City of David: The Story of Ancient Jerusalem

For my birthday last month, I received a magnificent tome called: City of David: The Story of Ancient Jerusalem by Ahron Horovitz (edited by Dr. Eyal Meiron), Jerusalem: Megalim-City of David Institute for Jerusalem Studies, 2009, 325 pp. Amazon price $56.07.

If you are considering requesting the book to be brought from Jerusalem, give a thought to your friend’s baggage allowance! The book is lavishly produced, quite large and very heavy. So heavy indeed  (about 6 pounds) that it was cheaper to bring it 160 miles by car from London to Cardiff, where we live, than to send it by Royal Mail!

The book recounts the Biblical story of Jerusalem and uses the results of archaeological excavations to illustrate it.

Jane Cahill West, a senior staff archaeologist for the Hebrew University’s City of David project (1978-’85) directed by the late Yigal Shiloh, writes in her book review here:

One of the best features of the book is Horovitz’s ability to provide clear, concise descriptions of the debates that surround interpretation of Jerusalem’s most controversial archaeological remains, such as Warren’s Shaft, the Stepped Stone Structure, and the city’s fortifications. Reconstruction drawings depicting how the city may have looked at various stages of Biblical history are based primarily on the interpretation of fellow tour guide Eyal Meiron, while explanations for some of the most controversial features of Jerusalem’s water supply systems are those offered by Zvi Abells, a retired electrical engineer who devotes all his spare time to studying Jerusalem’s water systems. These reconstructions and interpretations offer perspectives on issues of contentious debate rarely seen in print.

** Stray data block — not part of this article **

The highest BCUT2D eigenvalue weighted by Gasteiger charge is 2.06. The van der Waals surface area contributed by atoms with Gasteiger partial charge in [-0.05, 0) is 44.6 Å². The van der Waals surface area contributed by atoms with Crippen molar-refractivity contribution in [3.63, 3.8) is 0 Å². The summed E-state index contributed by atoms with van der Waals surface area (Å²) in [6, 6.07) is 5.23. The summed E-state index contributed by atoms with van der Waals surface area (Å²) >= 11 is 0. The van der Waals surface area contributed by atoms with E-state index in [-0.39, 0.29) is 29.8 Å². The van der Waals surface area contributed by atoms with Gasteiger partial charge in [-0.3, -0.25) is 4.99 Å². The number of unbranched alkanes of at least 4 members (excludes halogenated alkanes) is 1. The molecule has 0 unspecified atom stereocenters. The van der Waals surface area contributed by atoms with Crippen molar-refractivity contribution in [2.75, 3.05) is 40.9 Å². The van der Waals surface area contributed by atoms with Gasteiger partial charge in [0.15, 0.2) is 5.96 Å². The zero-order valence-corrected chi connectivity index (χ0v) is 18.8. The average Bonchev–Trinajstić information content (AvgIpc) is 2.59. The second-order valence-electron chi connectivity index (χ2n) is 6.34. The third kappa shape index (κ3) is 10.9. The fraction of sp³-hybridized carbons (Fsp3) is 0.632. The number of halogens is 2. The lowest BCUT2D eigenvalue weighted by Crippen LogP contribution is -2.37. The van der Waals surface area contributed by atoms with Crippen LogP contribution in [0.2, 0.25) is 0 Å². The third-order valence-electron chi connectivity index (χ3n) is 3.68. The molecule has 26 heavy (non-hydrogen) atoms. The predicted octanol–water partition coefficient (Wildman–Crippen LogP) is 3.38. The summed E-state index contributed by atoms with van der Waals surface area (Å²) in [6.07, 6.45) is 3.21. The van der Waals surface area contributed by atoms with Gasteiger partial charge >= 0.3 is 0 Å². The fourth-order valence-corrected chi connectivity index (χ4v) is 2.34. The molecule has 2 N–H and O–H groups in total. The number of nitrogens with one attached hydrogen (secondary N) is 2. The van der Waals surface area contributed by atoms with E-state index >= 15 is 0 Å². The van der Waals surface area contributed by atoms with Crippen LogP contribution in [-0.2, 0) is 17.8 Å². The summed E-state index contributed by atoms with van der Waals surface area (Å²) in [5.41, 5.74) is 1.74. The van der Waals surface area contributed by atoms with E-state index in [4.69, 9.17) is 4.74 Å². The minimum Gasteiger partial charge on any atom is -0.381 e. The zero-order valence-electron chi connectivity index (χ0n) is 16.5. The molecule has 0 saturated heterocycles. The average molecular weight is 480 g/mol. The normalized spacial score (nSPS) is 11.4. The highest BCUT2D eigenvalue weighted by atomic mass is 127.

One thought on “City of David: The Story of Ancient Jerusalem”

  1. Howdy Dr. Ritmeyer,
    Your just made my day again! Finally, a long time “must have” book is available through Amazon! They make things so much easier than ordering direct. And that book will go very well next to my copy of THE QUEST! Thanks, Mike Harney

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